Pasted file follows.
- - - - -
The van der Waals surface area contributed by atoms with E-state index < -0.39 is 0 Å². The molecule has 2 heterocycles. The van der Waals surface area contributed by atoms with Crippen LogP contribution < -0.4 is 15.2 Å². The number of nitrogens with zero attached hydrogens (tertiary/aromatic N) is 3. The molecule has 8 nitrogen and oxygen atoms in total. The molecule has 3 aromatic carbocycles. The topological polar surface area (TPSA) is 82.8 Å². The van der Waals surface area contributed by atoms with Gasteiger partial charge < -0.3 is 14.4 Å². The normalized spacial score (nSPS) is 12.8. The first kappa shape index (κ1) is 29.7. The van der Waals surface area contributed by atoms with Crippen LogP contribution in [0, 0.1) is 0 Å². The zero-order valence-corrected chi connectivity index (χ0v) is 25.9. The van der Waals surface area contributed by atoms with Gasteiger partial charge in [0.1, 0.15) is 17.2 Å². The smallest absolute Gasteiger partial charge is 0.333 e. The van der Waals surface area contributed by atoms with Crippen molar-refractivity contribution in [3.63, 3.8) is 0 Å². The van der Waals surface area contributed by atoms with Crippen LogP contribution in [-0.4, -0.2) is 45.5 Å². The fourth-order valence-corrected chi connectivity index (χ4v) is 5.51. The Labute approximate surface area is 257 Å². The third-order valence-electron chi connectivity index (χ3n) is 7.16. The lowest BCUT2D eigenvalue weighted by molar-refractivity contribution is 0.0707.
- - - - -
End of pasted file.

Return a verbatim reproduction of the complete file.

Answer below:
The van der Waals surface area contributed by atoms with E-state index < -0.39 is 0 Å². The molecule has 2 heterocycles. The van der Waals surface area contributed by atoms with Crippen LogP contribution < -0.4 is 15.2 Å². The number of nitrogens with zero attached hydrogens (tertiary/aromatic N) is 3. The molecule has 8 nitrogen and oxygen atoms in total. The molecule has 3 aromatic carbocycles. The topological polar surface area (TPSA) is 82.8 Å². The van der Waals surface area contributed by atoms with Gasteiger partial charge < -0.3 is 14.4 Å². The normalized spacial score (nSPS) is 12.8. The first kappa shape index (κ1) is 29.7. The van der Waals surface area contributed by atoms with Crippen LogP contribution in [0, 0.1) is 0 Å². The zero-order valence-corrected chi connectivity index (χ0v) is 25.9. The van der Waals surface area contributed by atoms with Gasteiger partial charge in [0.1, 0.15) is 17.2 Å². The smallest absolute Gasteiger partial charge is 0.333 e. The van der Waals surface area contributed by atoms with Crippen molar-refractivity contribution in [3.63, 3.8) is 0 Å². The van der Waals surface area contributed by atoms with Crippen LogP contribution in [-0.4, -0.2) is 45.5 Å². The fourth-order valence-corrected chi connectivity index (χ4v) is 5.51. The Labute approximate surface area is 257 Å². The third-order valence-electron chi connectivity index (χ3n) is 7.16. The lowest BCUT2D eigenvalue weighted by molar-refractivity contribution is 0.0707.